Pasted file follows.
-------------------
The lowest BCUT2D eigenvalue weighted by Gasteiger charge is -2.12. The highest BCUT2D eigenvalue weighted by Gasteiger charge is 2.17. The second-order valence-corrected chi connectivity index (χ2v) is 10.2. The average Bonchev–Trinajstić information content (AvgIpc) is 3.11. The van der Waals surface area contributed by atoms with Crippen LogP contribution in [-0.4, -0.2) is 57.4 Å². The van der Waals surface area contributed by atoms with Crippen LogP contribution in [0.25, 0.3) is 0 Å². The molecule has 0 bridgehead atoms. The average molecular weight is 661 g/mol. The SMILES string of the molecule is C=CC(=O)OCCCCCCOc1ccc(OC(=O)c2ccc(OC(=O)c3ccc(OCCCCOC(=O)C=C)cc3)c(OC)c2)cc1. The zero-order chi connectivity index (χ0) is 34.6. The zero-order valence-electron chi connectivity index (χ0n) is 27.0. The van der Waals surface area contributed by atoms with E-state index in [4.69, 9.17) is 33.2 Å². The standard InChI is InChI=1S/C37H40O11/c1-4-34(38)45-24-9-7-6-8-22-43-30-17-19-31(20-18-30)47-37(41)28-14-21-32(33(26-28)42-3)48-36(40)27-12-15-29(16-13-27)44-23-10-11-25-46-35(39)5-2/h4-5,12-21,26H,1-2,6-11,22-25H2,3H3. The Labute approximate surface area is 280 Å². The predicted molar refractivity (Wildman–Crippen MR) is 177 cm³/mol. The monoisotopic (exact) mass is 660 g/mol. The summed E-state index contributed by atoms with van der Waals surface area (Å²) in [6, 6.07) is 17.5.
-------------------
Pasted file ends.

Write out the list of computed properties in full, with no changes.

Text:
The lowest BCUT2D eigenvalue weighted by Gasteiger charge is -2.12. The highest BCUT2D eigenvalue weighted by Gasteiger charge is 2.17. The second-order valence-corrected chi connectivity index (χ2v) is 10.2. The average Bonchev–Trinajstić information content (AvgIpc) is 3.11. The van der Waals surface area contributed by atoms with Crippen LogP contribution in [-0.4, -0.2) is 57.4 Å². The van der Waals surface area contributed by atoms with Crippen LogP contribution in [0.25, 0.3) is 0 Å². The molecule has 0 bridgehead atoms. The average molecular weight is 661 g/mol. The SMILES string of the molecule is C=CC(=O)OCCCCCCOc1ccc(OC(=O)c2ccc(OC(=O)c3ccc(OCCCCOC(=O)C=C)cc3)c(OC)c2)cc1. The zero-order chi connectivity index (χ0) is 34.6. The zero-order valence-electron chi connectivity index (χ0n) is 27.0. The van der Waals surface area contributed by atoms with E-state index in [4.69, 9.17) is 33.2 Å². The standard InChI is InChI=1S/C37H40O11/c1-4-34(38)45-24-9-7-6-8-22-43-30-17-19-31(20-18-30)47-37(41)28-14-21-32(33(26-28)42-3)48-36(40)27-12-15-29(16-13-27)44-23-10-11-25-46-35(39)5-2/h4-5,12-21,26H,1-2,6-11,22-25H2,3H3. The Labute approximate surface area is 280 Å². The predicted molar refractivity (Wildman–Crippen MR) is 177 cm³/mol. The monoisotopic (exact) mass is 660 g/mol. The summed E-state index contributed by atoms with van der Waals surface area (Å²) in [6, 6.07) is 17.5.